A couple of years ago, one of our cows, a Brown Swiss named Swiss Miss, died after calving with twins. Both calves struggled to be born at once, entangling their legs and requiring manual repositioning. Wayne knew there was a huge problem when he saw three legs, and advises those who don’t have experience with complicated birthing situations to call a veterinarian. Swiss Miss suffered a retained placenta, had damage to her uterus, and came down with milk-fever. After two weeks of a lukewarm recovery, she came down with ketosis and didn’t recover.

Twins aren’t always a good thing, especially in calves.
Twins arenÂ’t always a good thing, especially in calves.

“She was an older, heavier cow,” explains Wayne. “I’m pretty sure a normal pregnancy would have been no problem for her, but she was in no shape for twins. Too bad I didn’t have the vet do an ultrasound on her. You can’t tell just by looking at the cow whether or not she’s carrying twins. She could be carrying a large bull calf and be huge, or she could be carrying two small female calves and be a normal size. Looks are deceiving.”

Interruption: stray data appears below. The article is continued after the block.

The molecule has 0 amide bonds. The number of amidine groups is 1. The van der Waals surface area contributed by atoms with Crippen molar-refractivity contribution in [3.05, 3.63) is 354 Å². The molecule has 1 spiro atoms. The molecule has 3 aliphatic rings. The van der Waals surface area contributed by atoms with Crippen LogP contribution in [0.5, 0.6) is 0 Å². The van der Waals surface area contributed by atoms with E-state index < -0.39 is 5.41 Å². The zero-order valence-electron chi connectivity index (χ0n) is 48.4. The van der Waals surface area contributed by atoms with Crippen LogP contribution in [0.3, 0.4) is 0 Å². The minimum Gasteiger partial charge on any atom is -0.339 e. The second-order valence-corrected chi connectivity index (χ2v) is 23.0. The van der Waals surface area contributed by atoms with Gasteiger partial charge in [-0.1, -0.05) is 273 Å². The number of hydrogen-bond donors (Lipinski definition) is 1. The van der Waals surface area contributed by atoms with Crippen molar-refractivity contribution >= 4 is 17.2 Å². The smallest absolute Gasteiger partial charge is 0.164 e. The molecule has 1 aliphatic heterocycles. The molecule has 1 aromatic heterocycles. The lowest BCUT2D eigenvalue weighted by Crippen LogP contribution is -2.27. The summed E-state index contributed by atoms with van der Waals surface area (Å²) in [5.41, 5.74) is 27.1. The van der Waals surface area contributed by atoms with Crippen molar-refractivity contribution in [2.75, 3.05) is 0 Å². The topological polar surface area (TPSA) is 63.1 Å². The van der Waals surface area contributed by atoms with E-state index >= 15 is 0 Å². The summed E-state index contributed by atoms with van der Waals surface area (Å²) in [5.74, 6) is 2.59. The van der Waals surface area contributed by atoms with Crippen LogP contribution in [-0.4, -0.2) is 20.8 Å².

This time, Wayne did have the veterinarian do an ultrasound, but she didn’t pick up the twin. While veterinary technology has come a long way, Mother Nature still pulls off a surprise now and then.

Wayne advises all cow owners to keep a couple bottles each of calcium and dextrose on hand to treat cows after complicated births. “If she comes down with milk-fever, it’ll be within five days of calving. I give her 750ml of a 23% calcium solution intravenously. You can put the calcium solution under the skin, but it takes longer to get into her system. If you put it in a vein, she is better in a matter of minutes. Cows can also come down with ketosis a couple of weeks after a hard birth. They just run out of energy. For ketosis I give 500ml of dextrose in a vein. Dextrose has to be in the vein, not under the skin, to work.”

“You should keep calcium and dextrose on hand, even if you don’t know how to administer them,” he cautions. “If you have to call the vet, they’ll charge you if they have to use their own supplies. If you have some available, they’ll use yours. It’s cheaper.”

Unlike our previous experience with twins, this delivery went fine. Lizzie recovered nicely and continues to graze contentedly. Wayne sold the male twin, but after much cajoling from Lacy, he decided to keep the female. Her name is Hope, and Wayne plans to have our veterinarian examine her during the next scheduled herd health visit. He thinks Hope is a breeding heifer. If the vet agrees, he’ll have her send a blood sample to University of Minnesota to find out for sure. Granted, there’s only an 8% chance that she’s not a freemartin, but around here, the glass is always half-full of frothy whole milk, chilled to perfection—and there’s always more where that came from.